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Reply to RedVanAnnie
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To me, it seems like pure jealousy. That you have a life, have friends, have somewhere to go and something to do. She’s also maybe resentful that you don’t want to spend all your extra time with her.

Trying to change her mind is like trying to make a teenager unselfish. They are the center of the universe - everything revolves around them, and it’s like their brains are small - there’s only room enough for their own concerns and their own problems. Trying to make someone who is not empathetic, empathetic will be nearly impossible.

Personally, I’d go on the offensive. If you know you’re going to be out, don’t ask, set her up with a visitor, someone to entertain her while you’re off having a life. Having a PSW on a routine basis may be good as well. We have one who’s main role is companionship. Having another person around to chat with, play cards, or look through photo albums with can make a world of difference.
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Pressurized Nov 6, 2021
That's my experience with my husband. Don't suggest companions while you are gone, she's just batting that aside to guilt you into staying home. Just do it. Just sign her up for a home aide. Sign her up for senior center stuff and go with her the first time, then have an aide take her later. My response is "you said you couldn't be alone. This is the solution." There will never be any real understanding of your point of view. There is, thank God, the power of deflection of her attention.
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I know I am going to get slammed , but just moving your mom in with you will not fulfill all her needs for stimulation. Is it possible you take her out once a week for some "fun" time ? My friend who is ,,, Whiney,,, recently brought her mom along to a visit with me,,, I thought it would be a nice break for my friend,,, but we all ended up enjoying it. I have a close group of friends, andthey all welcomed my mom once in awhile.Its a good memory I have
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Beatty Nov 3, 2021
Golden Girls?? 🤣
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You are being very generous and caring to take care of your mother in your home. It's sad, but when people age, they become less able to do for themselves, or even to understand what they need to do, including asking for help. She may feel some anxiety when she's left alone now. Make plans for when your mother requires even more care. You will have to have a conversation with her about this. There may come a point when you'll need aides to assist if you can't do it all yourself. Everyone should make plans for when they might be incapacitated, although we all hope that it won't happen to us. Make sure your mother's paperwork is in order. She needs to set up powers of attorney for medical and fianancial matters, she needs a living will (advance medical directives) in case she becomes unable to speak for herself, most financial institutions have their own POA forms (banks, credit card companies, etc.). I'm assuming you will be her POA (if you are not already). You also need to be on file with Social Security and Medicare to speak on her behalf. You can do this with a phone call with her sitting beside you to agree to it. Get connected with a local social worker or senior care advisor to help you navigate what benefits your mother is entitled to. You also may be entitled to benefits as her caregiver. Be sure to set boundaries and take care of yourself, too! You need breaks and you need to feel that you are living a fulfilling life. Try not to take your mother's comments personally. She may be getting to a stage in her life where she is losing her former capabilities.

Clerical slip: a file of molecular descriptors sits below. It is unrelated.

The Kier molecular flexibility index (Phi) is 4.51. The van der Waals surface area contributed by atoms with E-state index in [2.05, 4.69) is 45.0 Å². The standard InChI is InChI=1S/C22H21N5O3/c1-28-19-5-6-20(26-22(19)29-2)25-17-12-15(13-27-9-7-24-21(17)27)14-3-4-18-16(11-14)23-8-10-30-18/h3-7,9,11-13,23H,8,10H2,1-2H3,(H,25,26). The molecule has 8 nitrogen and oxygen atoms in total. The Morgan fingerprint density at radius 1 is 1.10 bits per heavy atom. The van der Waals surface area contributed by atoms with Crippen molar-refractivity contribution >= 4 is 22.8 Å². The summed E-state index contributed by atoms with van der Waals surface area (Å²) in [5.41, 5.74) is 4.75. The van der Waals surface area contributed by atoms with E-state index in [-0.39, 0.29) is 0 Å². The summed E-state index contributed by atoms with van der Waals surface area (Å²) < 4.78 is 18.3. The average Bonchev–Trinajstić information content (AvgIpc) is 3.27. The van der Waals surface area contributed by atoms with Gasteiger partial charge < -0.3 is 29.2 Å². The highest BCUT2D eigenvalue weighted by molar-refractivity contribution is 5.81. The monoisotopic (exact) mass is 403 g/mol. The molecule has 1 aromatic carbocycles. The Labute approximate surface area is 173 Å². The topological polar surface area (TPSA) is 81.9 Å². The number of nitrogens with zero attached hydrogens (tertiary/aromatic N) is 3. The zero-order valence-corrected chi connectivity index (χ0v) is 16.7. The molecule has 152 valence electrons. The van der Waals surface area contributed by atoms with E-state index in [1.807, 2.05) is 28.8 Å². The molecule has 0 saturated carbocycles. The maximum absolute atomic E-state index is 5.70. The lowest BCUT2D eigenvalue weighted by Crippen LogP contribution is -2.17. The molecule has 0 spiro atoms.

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Anabanana Nov 6, 2021
To add to NancyIS's advice: Once the papers are in order, YOU hang on to them. As my mother's dementia worsened (she insisted she was fine) she hid and tried to destroy critical documents. With complete disregard for the stress it put on me to fix.